The 2012 growing season may be behind in Canada, but Foreign Agricultural Resource Management Services (F.A.R.M.S.) is already busy putting plans together with its international partners for spring 2013 when more than 15,000 seasonal workers will return to Ontario farms.

The 2012 season saw more than 15,600 workers from several Caribbean countries employed at Ontario agricultural operations through the Seasonal Agricultural Workers Program (SAWP), providing a much-needed supply of labor because of the ongoing shortage of suitable and available local Canadian workers.

F.A.R.M.S. representatives will meet with government officials from Jamaica, Mexico, Trinidad and Tobago and the East Caribbean over the winter to finalize arrangements for the program to assist Ontario farmers for a 47th year in 2013.

“Governments and agricultural organizations around the world are looking at this program as a model,” F.A.R.M.S. president Ken Forth says.  “For decades, this program has provided Ontario farmers a steady source of reliable labor as a supplement to local labor. At the same time it gives the seasonal workers well-paying employment, benefits and educational opportunities not available at home.”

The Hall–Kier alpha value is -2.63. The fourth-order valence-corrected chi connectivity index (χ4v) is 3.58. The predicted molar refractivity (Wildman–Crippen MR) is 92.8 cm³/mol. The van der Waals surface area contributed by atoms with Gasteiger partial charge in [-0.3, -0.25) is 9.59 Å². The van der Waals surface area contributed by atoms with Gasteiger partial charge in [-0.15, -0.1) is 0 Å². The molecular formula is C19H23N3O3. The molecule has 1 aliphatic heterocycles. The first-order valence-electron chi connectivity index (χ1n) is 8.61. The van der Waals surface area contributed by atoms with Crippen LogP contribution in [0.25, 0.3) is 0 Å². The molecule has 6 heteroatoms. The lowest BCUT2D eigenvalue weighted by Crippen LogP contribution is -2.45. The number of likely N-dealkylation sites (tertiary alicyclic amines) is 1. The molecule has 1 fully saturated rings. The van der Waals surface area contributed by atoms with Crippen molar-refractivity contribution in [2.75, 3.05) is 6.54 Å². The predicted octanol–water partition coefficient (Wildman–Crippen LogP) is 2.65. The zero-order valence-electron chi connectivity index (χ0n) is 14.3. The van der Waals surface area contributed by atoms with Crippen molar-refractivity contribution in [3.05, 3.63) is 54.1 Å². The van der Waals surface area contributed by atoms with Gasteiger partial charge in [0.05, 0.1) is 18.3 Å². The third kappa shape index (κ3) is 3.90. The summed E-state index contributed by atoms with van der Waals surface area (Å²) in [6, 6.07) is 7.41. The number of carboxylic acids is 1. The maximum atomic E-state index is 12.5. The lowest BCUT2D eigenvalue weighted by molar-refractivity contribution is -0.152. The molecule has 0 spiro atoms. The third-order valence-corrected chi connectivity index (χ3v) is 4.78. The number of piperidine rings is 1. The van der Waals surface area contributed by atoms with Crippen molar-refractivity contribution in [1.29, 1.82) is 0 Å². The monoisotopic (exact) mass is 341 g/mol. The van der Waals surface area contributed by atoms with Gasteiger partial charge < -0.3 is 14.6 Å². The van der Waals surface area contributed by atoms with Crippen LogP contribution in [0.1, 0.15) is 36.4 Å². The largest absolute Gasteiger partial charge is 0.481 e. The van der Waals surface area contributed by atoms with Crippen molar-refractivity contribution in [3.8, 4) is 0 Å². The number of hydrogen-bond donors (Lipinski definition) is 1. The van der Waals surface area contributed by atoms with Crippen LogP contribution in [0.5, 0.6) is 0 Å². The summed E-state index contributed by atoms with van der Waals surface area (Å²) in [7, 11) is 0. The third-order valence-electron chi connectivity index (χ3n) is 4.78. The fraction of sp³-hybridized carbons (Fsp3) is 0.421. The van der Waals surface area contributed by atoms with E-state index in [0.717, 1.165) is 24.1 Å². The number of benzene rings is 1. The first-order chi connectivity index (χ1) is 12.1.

Seasonal workers employed at Ontario farm operations through SAWP:

  • Sign contracts that guarantee them all the protections and benefits that Canadian workers receive, including WSIB, certain EI benefits and provincial health care coverage.
  • Receive an hourly wage rate set by Human Resources & Skills Development Canada. The hourly rate is not less than the provincial minimum wage rate or the local prevailing rate paid to Canadians doing the same job, whichever is greatest.
  • Earn up to five times more than they could in their own countries, which enables them to support their families, educate their children and buy and operate businesses and farms in their own countries.

Farmers have also realized great benefits from the program for more than 40 years, enabling them to hire staff that would otherwise be extremely challenging to find because of the ongoing shortage of suitable and available local Canadian workers.

“Ontario farmers pay the highest farm worker wages in North America and face intense competition from low-wage competitors,” Forth says. “Without this program, many Ontario farmers simply couldn’t continue to grow fruits and vegetables. They’d stop growing altogether or move into less labor-intensive crops.”